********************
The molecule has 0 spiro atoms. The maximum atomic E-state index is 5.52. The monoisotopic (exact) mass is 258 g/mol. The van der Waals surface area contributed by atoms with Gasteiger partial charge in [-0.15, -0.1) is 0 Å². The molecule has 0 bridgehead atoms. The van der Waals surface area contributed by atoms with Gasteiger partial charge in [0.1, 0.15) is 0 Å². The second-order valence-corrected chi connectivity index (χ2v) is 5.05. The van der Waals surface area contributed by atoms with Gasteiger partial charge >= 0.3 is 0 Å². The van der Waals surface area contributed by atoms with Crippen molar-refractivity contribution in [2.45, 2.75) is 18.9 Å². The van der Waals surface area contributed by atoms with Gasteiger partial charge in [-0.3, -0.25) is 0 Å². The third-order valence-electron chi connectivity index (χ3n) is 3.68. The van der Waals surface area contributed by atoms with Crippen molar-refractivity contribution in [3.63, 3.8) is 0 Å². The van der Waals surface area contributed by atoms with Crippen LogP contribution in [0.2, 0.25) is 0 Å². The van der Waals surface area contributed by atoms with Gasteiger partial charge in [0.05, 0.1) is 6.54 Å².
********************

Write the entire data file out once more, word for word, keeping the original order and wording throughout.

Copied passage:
The molecule has 0 spiro atoms. The maximum atomic E-state index is 5.52. The monoisotopic (exact) mass is 258 g/mol. The van der Waals surface area contributed by atoms with Gasteiger partial charge in [-0.15, -0.1) is 0 Å². The molecule has 0 bridgehead atoms. The van der Waals surface area contributed by atoms with Gasteiger partial charge in [0.1, 0.15) is 0 Å². The second-order valence-corrected chi connectivity index (χ2v) is 5.05. The van der Waals surface area contributed by atoms with Gasteiger partial charge >= 0.3 is 0 Å². The van der Waals surface area contributed by atoms with Crippen molar-refractivity contribution in [2.45, 2.75) is 18.9 Å². The van der Waals surface area contributed by atoms with Gasteiger partial charge in [-0.3, -0.25) is 0 Å². The third-order valence-electron chi connectivity index (χ3n) is 3.68. The van der Waals surface area contributed by atoms with Crippen molar-refractivity contribution in [3.63, 3.8) is 0 Å². The van der Waals surface area contributed by atoms with Crippen LogP contribution in [0.2, 0.25) is 0 Å². The van der Waals surface area contributed by atoms with Gasteiger partial charge in [0.05, 0.1) is 6.54 Å².